Sweating the Small Stuff: Three tiny, but annoyingly vital, bits of the foreign LLM application

After observing the foreign LLM application process over the last three years, there have been a few learnings made. While I wish more of the learnings related to a successful LLM application, instead the observations have centered largely on what makes an unsuccessful one.

One of these observations is an off shoot of perhaps the most critical component of them all – time management. The effective use of what often is an extremely limited resource can really make (and break) the LLM application process.

This is particularly true when one is applying to different schools that are spread across geographies, and very often have variations in their admission requirements.

Deciding where to spend one’s time, and how much of it is to be spent per school, are decisions best made as early as possible.

Coming back to the topic at hand – what are these three annoying bits of the LLM application process.

Let’s start with the most annoying one of them all – proof of English proficiency. I am saving a rant on this requirement for another day; for now, let us just presume that the school(s) you are applying to require proof of English proficiency via one of the two standardized tests – the IELTS or the TOEFL. Let us also presume that the school(s) are not granting waivers of this requirement to Indian applicants (Will not rant. Will not rant.)

But you have heard that the test itself is not particularly difficult and hence can be taken once the more “important” sections such as personal statements, recommendation letters are done with.

You are wrong.

Take the tests as soon as you can. Get it done with.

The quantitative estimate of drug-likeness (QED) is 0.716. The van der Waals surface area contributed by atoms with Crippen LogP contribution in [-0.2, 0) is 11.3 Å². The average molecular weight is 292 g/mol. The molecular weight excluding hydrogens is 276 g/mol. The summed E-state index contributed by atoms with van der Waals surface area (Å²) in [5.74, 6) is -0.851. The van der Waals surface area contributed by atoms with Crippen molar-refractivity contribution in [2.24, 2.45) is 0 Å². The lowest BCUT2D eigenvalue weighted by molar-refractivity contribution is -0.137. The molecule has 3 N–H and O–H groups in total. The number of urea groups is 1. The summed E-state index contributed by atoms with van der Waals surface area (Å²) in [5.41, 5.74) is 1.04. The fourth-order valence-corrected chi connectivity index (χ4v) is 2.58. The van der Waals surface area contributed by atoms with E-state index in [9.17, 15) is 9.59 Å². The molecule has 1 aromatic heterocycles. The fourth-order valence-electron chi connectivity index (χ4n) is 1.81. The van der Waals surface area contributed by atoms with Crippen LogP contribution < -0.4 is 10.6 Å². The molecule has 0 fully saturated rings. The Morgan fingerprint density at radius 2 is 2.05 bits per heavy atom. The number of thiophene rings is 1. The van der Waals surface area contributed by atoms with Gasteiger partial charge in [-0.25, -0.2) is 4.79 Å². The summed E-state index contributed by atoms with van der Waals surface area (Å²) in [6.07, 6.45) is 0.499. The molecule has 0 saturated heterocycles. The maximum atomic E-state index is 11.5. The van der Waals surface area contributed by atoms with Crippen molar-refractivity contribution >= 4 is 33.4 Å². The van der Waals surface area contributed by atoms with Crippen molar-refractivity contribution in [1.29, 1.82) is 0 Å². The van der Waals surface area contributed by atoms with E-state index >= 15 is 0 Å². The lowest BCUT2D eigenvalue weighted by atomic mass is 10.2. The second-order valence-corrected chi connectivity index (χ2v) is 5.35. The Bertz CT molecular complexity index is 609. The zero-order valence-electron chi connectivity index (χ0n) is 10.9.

The second annoying bit about the application process is the documentation requirements such as mark sheets, graduate certificates or even the LSAC document verification process. This can be particularly harrowing if your Indian law school is not particularly known for administrative efficiency. Or you may have graduated a while back or are in a different city or country – this can make things a bit difficult.

Again, the key here is to plan for this as early as possible. It always helps if you can ask a current student to follow up on your behalf.

The third, and final, annoying bit is the deadline.

Deadlines are irksome for multiple reasons, the principal one being that they are largely non-negotiable. What this means is that it is crucial to keep a list of deadlines within easy reach. And also set yourself a “soft” deadline, a fortnight or two before the actual deadline. This will mean that the last-minute panic will start sooner, but also end sooner. Think of it as a partial win-win situation.

To sum it up, I come back to what was said at the very start – the earlier you begin, the less likely you are to be annoyed. And stressed. And panicky.

All it takes is a little bit of effort at the very start. A little bit of effort that pays extremely rich dividends.

(This post was first published on Bar & Bench)

(Lead Photo by Jack Hunter on Unsplash)

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